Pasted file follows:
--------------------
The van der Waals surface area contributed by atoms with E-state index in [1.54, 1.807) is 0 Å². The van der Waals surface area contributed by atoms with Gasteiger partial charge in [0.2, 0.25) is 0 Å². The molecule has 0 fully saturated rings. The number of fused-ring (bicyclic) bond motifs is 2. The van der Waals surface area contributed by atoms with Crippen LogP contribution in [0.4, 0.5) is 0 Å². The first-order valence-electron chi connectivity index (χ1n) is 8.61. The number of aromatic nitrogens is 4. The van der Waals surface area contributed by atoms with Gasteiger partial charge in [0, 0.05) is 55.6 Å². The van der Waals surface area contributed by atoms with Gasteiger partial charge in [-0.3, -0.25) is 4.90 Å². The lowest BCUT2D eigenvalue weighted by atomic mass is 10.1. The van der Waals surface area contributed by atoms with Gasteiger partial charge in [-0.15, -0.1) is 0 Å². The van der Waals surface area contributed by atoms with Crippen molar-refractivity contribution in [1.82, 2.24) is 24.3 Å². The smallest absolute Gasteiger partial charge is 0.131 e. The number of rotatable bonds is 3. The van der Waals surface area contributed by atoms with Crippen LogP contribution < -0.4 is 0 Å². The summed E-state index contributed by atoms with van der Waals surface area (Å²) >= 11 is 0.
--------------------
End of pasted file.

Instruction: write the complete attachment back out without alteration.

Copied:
The van der Waals surface area contributed by atoms with E-state index in [1.54, 1.807) is 0 Å². The van der Waals surface area contributed by atoms with Gasteiger partial charge in [0.2, 0.25) is 0 Å². The molecule has 0 fully saturated rings. The number of fused-ring (bicyclic) bond motifs is 2. The van der Waals surface area contributed by atoms with Crippen LogP contribution in [0.4, 0.5) is 0 Å². The first-order valence-electron chi connectivity index (χ1n) is 8.61. The number of aromatic nitrogens is 4. The van der Waals surface area contributed by atoms with Gasteiger partial charge in [0, 0.05) is 55.6 Å². The van der Waals surface area contributed by atoms with Gasteiger partial charge in [-0.3, -0.25) is 4.90 Å². The lowest BCUT2D eigenvalue weighted by atomic mass is 10.1. The van der Waals surface area contributed by atoms with Gasteiger partial charge in [-0.15, -0.1) is 0 Å². The van der Waals surface area contributed by atoms with Crippen molar-refractivity contribution in [1.82, 2.24) is 24.3 Å². The smallest absolute Gasteiger partial charge is 0.131 e. The number of rotatable bonds is 3. The van der Waals surface area contributed by atoms with Crippen LogP contribution < -0.4 is 0 Å². The summed E-state index contributed by atoms with van der Waals surface area (Å²) >= 11 is 0.